Rookie Photo Mistake (D284)

I’m not sure what defines a rookie, but I certainly can still make a rookie mistake now and again. Don’t you?

My rookie mistake is missing the detail in this shot… the small piece of stray grass that found its way into my frame. I loved the way the green leaves were so well defined and such crisp colors… in contrast to the pinecone, which offset the framing of the shot. What I didn’t see was that tiny little stray grass that stands out and steals the show (at least for me).

My first inclination was to just Photoshop it out. If I had CS5, it’s probably as simple as using the new content aware fill feature. But is that really the best option? My husband didn’t think so… he suggested I use it to make a point. What’s the point?

Don’t forget the details… or maybe the point is that mistakes can become lessons, so make sure you learn from them.

Maybe there is another point entirely. What would you take away from this image?

Technical Knowledge and Images: An ear and eyeful from Zack Arias on Creative Live. If you’re not scheduled to watch the free online lighting workshop this weekend, you need to change your plans. It will be the best two days you invested in improving your photography.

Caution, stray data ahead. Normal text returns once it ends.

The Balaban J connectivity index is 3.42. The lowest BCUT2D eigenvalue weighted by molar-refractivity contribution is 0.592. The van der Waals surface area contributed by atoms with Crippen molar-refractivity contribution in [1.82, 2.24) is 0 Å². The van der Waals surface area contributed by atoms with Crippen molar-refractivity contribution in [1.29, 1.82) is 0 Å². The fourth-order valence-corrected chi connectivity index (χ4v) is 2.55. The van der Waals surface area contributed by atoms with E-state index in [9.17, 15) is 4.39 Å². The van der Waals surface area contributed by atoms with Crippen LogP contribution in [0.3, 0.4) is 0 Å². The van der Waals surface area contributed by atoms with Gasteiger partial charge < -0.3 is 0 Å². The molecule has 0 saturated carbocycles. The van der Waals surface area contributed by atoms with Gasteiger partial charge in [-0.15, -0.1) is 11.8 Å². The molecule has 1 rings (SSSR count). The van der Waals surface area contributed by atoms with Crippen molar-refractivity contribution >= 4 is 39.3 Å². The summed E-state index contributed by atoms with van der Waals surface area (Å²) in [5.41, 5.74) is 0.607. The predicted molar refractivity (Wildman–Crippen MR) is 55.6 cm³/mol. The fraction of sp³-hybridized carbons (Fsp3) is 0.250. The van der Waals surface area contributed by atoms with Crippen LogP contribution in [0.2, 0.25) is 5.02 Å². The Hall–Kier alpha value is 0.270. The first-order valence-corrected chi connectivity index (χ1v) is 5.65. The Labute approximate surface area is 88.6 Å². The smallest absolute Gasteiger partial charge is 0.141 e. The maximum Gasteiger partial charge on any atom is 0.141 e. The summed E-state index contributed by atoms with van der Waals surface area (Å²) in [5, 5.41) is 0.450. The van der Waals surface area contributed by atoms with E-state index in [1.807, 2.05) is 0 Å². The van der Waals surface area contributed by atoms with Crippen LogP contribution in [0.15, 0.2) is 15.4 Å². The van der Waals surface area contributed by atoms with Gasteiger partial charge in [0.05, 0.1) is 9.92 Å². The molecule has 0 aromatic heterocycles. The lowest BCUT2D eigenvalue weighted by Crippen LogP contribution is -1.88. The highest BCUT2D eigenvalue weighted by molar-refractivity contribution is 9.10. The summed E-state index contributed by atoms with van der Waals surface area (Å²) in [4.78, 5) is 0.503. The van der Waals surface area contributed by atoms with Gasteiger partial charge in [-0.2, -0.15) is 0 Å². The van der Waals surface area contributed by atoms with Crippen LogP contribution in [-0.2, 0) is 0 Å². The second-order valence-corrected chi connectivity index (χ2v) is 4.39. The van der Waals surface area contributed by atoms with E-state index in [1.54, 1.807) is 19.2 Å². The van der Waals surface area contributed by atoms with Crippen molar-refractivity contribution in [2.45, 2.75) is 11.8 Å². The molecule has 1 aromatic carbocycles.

• http://twitter.com/NikoleHahn Nikole Hahn

    Seeing that small blade of grass almost, but not quite, lost in the bigger picture makes me feel small and invisible. It's a beautiful shot. Something that would look great framed.

    • http://tasra365.com tasra

      Very insightful… love your take on it.

  • http://twitter.com/CrysGriffin Crystal Griffin

    To me….I see a beautiful photo…not quite perfect…but perfect in it's own right..not everything needs to be prestine to be beautiful! Like us! – Crystal Griffin

    • http://tasra365.com tasra

      So true!

  • http://edbookphoto.com Ed Book

    Howdy Tasra, my opinion: looking at the image my eye is immediately taken by the piece of grass and it's abrupt contrast against the softer green gives a first impression that it's something on the 'film' or lying on a print. This is ok if that was a point but in this image it seems unrelated to the subject. After my eye leaves the grass blade, it visits the foliage and it's pattern but is led down the branch to the (I assume pine cone). All the elements in the background that are not green seem to 'advance' in the frame due to their 'warmth' compared to the green so if it were my image, I would darken/remove detail and cool them slightly so the eye is not distracted by them (unless the maker wants them to be part of the story (which don't seem part to me) One more think I notice is that most objects seem to have a front and back, like in this image the branch seems to be pointing to the right and like a person looking out of the frame, it does too. Cropping a little off the left side (not so much as to center the main subject which would make it look 'static') would place the subject not looking out…

    What I like about this image is the repeating pattern of leaflets led by the eye up the leaves by increasing brightness value up to the newest growth. Without the distracting surrounding elements, a very striking image. Thank You for sharing this image.

    Peace,
    Ed